popular feature of the museum visit today,
Moss Cottage is the oldest standing pioneer
home west of Victoria. Built in 1869/70
by James Welsh for his bride, Mary Ellen
Flynn, it was home to the couple for ten
years. James Welsh was connected to the
pioneer Muir family, and the cottage was
built on Muir land.
Ellen Welsh gave birth to six children
over the next ten years. When she passed
away in 1880, the cottage was vacant
for a time, and her surviving children
brought up elsewhere. In 1902, Matilda
Gordon, a daughter of Michael Muir,
moved into the frame home after her
husband Jack Gordon died of consumption.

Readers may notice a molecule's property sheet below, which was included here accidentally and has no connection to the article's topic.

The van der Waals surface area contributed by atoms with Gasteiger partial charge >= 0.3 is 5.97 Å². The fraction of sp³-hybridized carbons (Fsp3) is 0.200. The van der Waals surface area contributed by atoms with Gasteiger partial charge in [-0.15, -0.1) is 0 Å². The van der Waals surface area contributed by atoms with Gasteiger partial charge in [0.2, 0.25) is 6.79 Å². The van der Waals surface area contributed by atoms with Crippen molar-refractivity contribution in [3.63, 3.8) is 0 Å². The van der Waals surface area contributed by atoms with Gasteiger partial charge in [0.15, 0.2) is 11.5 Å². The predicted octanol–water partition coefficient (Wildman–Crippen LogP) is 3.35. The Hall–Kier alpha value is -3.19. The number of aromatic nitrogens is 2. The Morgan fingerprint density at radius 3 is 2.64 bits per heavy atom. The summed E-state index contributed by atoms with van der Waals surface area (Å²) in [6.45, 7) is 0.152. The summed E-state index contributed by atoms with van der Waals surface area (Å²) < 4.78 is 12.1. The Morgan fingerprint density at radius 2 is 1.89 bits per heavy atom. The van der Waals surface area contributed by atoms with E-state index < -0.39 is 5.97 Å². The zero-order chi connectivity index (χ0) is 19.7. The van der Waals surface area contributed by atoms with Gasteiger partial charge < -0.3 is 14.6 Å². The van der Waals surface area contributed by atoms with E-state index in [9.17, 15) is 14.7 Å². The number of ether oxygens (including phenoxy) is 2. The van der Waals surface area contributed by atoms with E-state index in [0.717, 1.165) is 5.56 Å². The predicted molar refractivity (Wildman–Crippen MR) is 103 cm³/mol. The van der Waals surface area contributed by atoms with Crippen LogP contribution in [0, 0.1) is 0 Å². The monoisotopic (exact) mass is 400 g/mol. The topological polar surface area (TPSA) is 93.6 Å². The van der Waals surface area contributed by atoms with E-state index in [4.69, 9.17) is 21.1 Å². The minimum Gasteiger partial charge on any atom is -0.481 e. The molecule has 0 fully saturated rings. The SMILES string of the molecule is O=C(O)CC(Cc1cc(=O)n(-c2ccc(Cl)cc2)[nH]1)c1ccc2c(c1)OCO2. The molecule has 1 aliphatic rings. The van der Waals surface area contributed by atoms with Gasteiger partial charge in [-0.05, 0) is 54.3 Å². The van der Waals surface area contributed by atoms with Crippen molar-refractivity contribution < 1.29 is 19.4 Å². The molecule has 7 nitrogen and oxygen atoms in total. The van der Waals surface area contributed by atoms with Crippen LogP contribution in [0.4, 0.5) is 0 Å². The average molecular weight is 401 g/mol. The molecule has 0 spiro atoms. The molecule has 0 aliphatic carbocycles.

many years of changing times, the cottage
stood in 1977 as a sad derelict, with the
property up for sale. Owner Ernie Welsh
kindly donated the historic cottage to the
Sooke Region Historical Society, who relocated
the building to the museum grounds.
visitors to the cottage are welcomed inside
by our interpretive guide in the character
of Matilda "Aunt Tilly" Gordon
who is raising her two children, Alice and
Harry, on her own, in 1902. Household tasks
of the turn of the century are demonstrated
by Aunt Tilly as she chats with visitors
while bustling about her chores.